Green Car: 62,950 yen (~$560 USD)

21 days
Ordinary Car: 59,350 yen (~$535 USD)
Green Car: 81,870 yen (~$740 USD)

Note: Children ages 6-11 have 50% off

 

You Received the Voucher. Now What

Once you receive the voucher, keep it safe with you to exchange into the JR Pass after you arrive in Japan. You can process the voucher at any JR Exchange Office at the airports or major train stations. The exchange office is a separate desk from the JR Ticket Office. Take note of the office schedule if you arrive too early or too late.

At the exchange office, you will be required to present the voucher and your passport. The entire process will take about 5 to 10 minutes in which you also must declare the start date of the JR Pass which can be the day you exchange the voucher or within 30 days.

Notes to Remember:

◦ This is a personal pass. Only the person who’s passport name is on it can use the pass.

◦ Though rare, you may be subject to a passport check. Have your passport with you just in case.

◦ The JR Pass expires at midnight. You can still get on board a train that leaves before mean and arrives past the time.

 

How to Use Your JR Pass

With the JR Pass, there is no need to buy a ticket at the ticket machines. At the same time, that means you cannot use the automatic ticket gates to enter. Instead, you will walk through the manned glass booth gates that are on the left or ride side of the automatic ticket gates.

Show the information side of your JR Pass. The guard will look at the expiration date and gesture for you to walk on through. Then, head to your train’s platform.

 

About Seat Reservations

To reserve your seat, you must do so at the JR Ticket Office. Some major stations, like Shinjuku Station, have Ticket Booths. Reservations can only be made at the ticket office and not onboard or on ticket machines.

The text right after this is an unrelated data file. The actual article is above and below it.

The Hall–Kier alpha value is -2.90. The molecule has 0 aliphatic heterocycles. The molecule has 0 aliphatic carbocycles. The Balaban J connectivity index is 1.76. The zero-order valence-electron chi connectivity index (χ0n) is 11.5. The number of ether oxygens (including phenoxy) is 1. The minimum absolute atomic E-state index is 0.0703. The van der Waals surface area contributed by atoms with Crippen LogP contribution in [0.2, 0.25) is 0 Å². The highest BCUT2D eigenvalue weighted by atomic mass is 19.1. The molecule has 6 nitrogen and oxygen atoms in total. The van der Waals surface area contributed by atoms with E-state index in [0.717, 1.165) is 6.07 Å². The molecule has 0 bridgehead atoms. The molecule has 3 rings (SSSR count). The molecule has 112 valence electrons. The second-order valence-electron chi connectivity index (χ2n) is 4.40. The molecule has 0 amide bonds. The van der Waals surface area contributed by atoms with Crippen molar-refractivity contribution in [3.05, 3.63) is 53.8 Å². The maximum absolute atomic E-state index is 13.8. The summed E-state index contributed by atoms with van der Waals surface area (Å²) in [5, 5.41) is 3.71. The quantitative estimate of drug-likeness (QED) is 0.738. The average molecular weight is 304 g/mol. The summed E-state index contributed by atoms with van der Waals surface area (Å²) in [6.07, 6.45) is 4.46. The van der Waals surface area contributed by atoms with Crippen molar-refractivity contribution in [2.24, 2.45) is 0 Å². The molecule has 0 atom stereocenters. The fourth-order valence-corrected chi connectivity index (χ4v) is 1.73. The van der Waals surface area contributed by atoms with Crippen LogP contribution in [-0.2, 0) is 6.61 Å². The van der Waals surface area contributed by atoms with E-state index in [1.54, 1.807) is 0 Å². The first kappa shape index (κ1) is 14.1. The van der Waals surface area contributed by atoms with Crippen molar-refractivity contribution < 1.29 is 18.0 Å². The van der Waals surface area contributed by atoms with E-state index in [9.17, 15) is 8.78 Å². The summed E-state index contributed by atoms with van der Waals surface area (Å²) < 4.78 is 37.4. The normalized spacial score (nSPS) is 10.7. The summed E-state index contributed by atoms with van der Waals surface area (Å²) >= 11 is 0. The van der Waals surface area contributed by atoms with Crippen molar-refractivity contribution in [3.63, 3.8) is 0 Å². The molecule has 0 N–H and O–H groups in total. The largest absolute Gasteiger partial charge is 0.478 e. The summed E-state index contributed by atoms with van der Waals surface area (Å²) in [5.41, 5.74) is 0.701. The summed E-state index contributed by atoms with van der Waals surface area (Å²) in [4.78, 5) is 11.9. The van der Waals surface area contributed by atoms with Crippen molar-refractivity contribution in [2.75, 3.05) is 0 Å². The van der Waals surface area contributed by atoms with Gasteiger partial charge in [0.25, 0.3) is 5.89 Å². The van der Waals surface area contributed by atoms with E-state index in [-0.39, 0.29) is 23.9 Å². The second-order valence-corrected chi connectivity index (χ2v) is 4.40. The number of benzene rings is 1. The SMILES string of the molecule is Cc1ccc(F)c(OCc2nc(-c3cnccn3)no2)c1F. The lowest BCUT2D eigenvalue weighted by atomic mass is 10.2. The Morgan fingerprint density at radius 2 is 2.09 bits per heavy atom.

At the counter, you will only need to present your JR Pass and inform them where and approximately when you want to go. They will then find your train schedule and seat.

If you do not travel during rush hour (between 7am to 9am and 6pm to 8pm on the Shinkansen) or on public holidays, you will not really need to reserve a seat in the Ordinary Car. For your peace of mind, you can reserve seats especially if you are training in a group and want to sit together.

Note, the Narita Express is one of the few trains that are all reserved seats.

 

A Note About Luggage

The train cars do not provide adequate space for large pieces of luggage. There is an open overhead shelf for hand-carry size bags. Alternatively, you can try to place your luggage behind the last row of the train car. Or, if you are in the non-reserved car, you can place the luggage in front of the empty seat next to you.

If you plan to take a lot of train rides with your luggage, consider a 4-wheel spinner because of its ease of rolling around all the platforms and escalators. Some elevated platforms may not even have escalator or elevator access.

You can also consider using Japan’s luggage delivery service to have your bags sent to your next hotel or the airport. Read more about that here

 

One More Thing

For longer train rides, you can buy bento boxes or other takeout foods at the train stations to dine in your train car seat. You can even purchase food and drinks from the roving cart onboard.